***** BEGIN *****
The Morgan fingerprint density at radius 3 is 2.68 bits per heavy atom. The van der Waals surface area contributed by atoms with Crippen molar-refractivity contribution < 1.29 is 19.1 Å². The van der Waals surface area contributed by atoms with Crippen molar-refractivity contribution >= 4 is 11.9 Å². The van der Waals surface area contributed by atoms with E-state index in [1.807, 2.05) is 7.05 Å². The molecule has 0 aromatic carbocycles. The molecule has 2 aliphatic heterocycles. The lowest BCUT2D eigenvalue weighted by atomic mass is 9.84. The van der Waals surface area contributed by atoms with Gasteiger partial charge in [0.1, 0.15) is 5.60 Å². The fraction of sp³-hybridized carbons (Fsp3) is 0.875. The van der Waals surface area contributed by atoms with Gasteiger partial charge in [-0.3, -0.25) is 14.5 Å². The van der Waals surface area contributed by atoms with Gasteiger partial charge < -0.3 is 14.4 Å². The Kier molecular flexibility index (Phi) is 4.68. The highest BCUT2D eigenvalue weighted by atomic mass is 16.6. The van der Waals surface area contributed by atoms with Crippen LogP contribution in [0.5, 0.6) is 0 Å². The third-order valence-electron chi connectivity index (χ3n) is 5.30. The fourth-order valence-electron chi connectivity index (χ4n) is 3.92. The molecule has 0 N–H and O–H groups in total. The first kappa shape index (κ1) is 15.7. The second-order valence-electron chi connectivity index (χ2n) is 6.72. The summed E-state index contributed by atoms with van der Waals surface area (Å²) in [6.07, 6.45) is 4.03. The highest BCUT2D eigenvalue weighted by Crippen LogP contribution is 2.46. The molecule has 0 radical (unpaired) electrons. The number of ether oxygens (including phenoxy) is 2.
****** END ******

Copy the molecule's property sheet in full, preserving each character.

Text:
The Morgan fingerprint density at radius 3 is 2.68 bits per heavy atom. The van der Waals surface area contributed by atoms with Crippen molar-refractivity contribution < 1.29 is 19.1 Å². The van der Waals surface area contributed by atoms with Crippen molar-refractivity contribution >= 4 is 11.9 Å². The van der Waals surface area contributed by atoms with E-state index in [1.807, 2.05) is 7.05 Å². The molecule has 0 aromatic carbocycles. The molecule has 2 aliphatic heterocycles. The lowest BCUT2D eigenvalue weighted by atomic mass is 9.84. The van der Waals surface area contributed by atoms with Gasteiger partial charge in [0.1, 0.15) is 5.60 Å². The fraction of sp³-hybridized carbons (Fsp3) is 0.875. The van der Waals surface area contributed by atoms with Gasteiger partial charge in [-0.3, -0.25) is 14.5 Å². The van der Waals surface area contributed by atoms with Gasteiger partial charge < -0.3 is 14.4 Å². The Kier molecular flexibility index (Phi) is 4.68. The highest BCUT2D eigenvalue weighted by atomic mass is 16.6. The van der Waals surface area contributed by atoms with Crippen LogP contribution in [0.5, 0.6) is 0 Å². The third-order valence-electron chi connectivity index (χ3n) is 5.30. The fourth-order valence-electron chi connectivity index (χ4n) is 3.92. The molecule has 0 N–H and O–H groups in total. The first kappa shape index (κ1) is 15.7. The second-order valence-electron chi connectivity index (χ2n) is 6.72. The summed E-state index contributed by atoms with van der Waals surface area (Å²) in [6.07, 6.45) is 4.03. The highest BCUT2D eigenvalue weighted by Crippen LogP contribution is 2.46. The molecule has 0 radical (unpaired) electrons. The number of ether oxygens (including phenoxy) is 2.